A club day out on Loop Head in west Clare.
Since we drew a line under our club sportive around the Dingle Peninsula in 2016, we have looked for something to fill that gap. Hence doing a club day-out that’s a little different to the norm.
Over the past two years this has gravitated its way over to west Clare and the Loop Head Peninsula. Prehaps the draw to that particular area is for years it’s been somewhat of a flirt with us. As we navigate around Kerry Head and north Kerry, it’s there, just over the water. The white lighthouse gleaming in the distance on a fine day or shrouded in mystery when the mist rolls in. It’s just waiting to be explored.
Going back 12 months to our first jaunt over there. Things started off quite well weather wise only to end in miserably with a wet, windy and extremely cold finish. On Saturday morning the clouds were thick and Clare looked wet and misty as we met in Tarbert for the 8:30 ferry crossing.
Once over to the other side at Killimer we divided into 4 groups of 10 and headed west towards Kilrush. Although very much the same country, you sense something quite different to what the Kerry landscape has to offer. This part of Clare is hilly. Nothing too severe but all the same you are never too far from a bump on the landscape. Early on as we cycled past Moneypoint towards Kilrush the mist descended and for a few minutes the drizzle started. I suppose it was natures way of reminding us that summer was now officially over!
Once clear of Kilrush the landscape levels out as the N67 leads you towards Kilkee. For us Kilkee was something for later as we swung in a south-westerly direction soon after Moyasta towards Loop Head. Immediately the roads become more countryfied and the traffic volume drops. We weaved our way through the villages of Querrin and Doonaha before entering potentially the largest village on the peninsula, Carrigaholt. With more time it would certainly be a nice place to explore (although our 22 group did just that before heading west towards Cross) as it sits on the coast and has a very eye-catching and historic feel to it. After Carrigaholt we flirted with the coast line before moving slightly in land, before our main stop in Kilbaha and the excellent Keatings Bar. At this stage the sun was beating down and this could quite easily have been a quiet village in the Mediterranean. The set up at Keatings was first class as we took advantage of the outdoor tables overlooking the harbour. The food was tasty and the service was slick. Exactly what 40 cyclists are looking for!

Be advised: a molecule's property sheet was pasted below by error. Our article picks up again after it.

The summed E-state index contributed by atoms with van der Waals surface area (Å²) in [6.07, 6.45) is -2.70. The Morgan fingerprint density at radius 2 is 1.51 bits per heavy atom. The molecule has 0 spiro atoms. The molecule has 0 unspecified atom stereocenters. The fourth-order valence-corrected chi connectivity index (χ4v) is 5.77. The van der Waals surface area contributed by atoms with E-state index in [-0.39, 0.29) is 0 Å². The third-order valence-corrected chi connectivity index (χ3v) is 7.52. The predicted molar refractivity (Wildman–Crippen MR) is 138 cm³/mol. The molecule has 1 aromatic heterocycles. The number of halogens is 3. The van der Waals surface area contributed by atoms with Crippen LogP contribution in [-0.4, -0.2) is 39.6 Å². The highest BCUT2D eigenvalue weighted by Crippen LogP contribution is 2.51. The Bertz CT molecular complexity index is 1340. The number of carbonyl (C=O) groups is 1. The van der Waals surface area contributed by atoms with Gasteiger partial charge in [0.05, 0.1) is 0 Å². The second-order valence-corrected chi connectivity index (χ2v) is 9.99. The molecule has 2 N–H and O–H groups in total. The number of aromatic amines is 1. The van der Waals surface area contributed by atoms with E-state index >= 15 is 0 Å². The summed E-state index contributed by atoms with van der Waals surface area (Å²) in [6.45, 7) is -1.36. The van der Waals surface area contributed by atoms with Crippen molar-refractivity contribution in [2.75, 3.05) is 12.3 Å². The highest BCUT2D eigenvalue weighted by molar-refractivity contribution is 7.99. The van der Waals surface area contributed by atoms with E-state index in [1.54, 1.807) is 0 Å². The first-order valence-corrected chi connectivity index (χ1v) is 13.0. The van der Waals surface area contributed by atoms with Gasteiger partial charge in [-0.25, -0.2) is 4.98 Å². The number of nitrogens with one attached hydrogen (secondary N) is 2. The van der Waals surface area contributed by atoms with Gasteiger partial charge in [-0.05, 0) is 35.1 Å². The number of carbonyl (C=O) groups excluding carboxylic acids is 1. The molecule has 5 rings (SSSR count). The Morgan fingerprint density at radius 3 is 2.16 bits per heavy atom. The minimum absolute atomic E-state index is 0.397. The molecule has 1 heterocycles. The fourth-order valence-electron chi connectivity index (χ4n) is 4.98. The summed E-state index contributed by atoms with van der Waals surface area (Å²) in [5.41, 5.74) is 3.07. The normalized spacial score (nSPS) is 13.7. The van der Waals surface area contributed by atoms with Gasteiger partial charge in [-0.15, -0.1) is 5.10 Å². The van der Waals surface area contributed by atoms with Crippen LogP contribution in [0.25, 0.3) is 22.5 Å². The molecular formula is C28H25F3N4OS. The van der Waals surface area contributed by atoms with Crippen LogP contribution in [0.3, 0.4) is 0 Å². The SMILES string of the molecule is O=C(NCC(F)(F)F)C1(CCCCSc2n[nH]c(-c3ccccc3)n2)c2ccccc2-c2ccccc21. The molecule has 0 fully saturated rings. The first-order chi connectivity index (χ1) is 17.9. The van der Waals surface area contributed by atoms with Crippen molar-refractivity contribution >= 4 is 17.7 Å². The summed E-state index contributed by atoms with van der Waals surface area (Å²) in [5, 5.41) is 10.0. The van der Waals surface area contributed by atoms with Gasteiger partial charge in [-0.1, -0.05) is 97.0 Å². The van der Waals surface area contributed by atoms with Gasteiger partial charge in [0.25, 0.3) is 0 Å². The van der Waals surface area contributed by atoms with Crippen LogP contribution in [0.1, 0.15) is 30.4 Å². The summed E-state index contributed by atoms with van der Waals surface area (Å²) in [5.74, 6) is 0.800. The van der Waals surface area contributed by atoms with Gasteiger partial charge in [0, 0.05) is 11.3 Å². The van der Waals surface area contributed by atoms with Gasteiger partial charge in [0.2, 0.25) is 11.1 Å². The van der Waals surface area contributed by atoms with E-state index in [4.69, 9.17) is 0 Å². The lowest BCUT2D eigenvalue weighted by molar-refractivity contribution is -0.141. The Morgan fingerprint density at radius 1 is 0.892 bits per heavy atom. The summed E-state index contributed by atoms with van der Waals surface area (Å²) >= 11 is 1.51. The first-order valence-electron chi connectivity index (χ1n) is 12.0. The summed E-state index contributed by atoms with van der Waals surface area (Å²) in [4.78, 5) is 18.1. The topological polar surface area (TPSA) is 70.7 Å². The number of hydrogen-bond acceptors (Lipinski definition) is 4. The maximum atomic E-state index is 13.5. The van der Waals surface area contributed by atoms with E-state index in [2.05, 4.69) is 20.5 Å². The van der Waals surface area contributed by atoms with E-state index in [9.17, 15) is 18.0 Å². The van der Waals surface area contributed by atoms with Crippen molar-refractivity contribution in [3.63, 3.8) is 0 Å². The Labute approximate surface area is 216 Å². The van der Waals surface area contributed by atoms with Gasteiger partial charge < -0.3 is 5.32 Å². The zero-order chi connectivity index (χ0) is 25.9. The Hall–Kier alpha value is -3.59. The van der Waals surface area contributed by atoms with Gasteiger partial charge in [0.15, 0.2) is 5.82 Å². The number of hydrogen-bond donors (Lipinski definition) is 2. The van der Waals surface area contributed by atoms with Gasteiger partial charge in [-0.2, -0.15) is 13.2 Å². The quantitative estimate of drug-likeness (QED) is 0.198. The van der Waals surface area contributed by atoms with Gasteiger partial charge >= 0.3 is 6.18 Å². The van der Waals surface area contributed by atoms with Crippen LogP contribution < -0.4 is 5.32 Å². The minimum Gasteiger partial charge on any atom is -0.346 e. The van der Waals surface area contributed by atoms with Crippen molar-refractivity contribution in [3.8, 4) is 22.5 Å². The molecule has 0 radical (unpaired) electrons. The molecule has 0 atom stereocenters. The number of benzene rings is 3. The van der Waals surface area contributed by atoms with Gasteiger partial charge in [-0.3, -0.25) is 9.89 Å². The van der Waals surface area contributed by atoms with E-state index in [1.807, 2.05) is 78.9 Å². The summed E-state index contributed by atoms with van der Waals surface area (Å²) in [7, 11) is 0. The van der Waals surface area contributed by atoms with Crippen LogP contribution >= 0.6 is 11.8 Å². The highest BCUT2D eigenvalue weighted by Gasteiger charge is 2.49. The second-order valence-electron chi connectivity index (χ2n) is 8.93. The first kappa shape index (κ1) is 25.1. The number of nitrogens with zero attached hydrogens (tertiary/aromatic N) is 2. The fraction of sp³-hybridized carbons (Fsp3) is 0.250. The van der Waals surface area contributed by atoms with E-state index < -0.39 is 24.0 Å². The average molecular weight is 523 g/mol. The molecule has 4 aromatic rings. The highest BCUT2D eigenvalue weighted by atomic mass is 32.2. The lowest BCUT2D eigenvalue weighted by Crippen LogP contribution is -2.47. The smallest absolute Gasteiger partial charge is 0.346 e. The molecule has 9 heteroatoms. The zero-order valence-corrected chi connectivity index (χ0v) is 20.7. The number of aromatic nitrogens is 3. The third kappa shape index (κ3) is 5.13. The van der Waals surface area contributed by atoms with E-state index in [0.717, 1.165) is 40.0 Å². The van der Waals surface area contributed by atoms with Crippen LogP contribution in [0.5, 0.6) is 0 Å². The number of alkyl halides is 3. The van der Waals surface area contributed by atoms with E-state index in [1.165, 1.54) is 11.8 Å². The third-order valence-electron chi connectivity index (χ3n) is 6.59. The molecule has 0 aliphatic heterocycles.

Had we let our guard down that break could easily have been the end of the road. It was one of those days! Onwards and up (literally) we tackled a steady climb to the centre piece of the trip Aill Na Brun or the lighthouse. It was magnificent! The views across to Kerry were breathtaking and Kerry Head looked a stones throw away. Again it could quite easily have been a spot were you’d of happily spent an hour or so.
As we turned at the lighthouse, this pretty much marked the halfway point to the trip. We turned and headed north west with a light breeze on our backs. After 2 km a left fork in the road led us downhill and on the road to Kilkee and Cross village. Our momentum was interupted only slightly by a well worth visit to the Bridges of Ross, an area of diminishing sea-bridges and a coastline of ancient volcanic activity. The temptation could easily have been to stay on the slick R487 and speed into Kilkee. Thankfully we followed the Wild Atlantic Way signs and viewed the magnificent coastline and the Kilkee cliffs. This was another high point of the cycle. The decent into Kilkee town was fast and before we knew it we were relaxing close to the sheltered bay and beach. Before leaving we re-fueled with a snack and a drink leaving ourselves a good hour to make the mid afternoon ferry. The N67 back to Kilrush was busy with traffic and from a cycling perspective fast. As expected the final 8 km to Killimer was hilly, but everyone made it back in good time, tired but contented.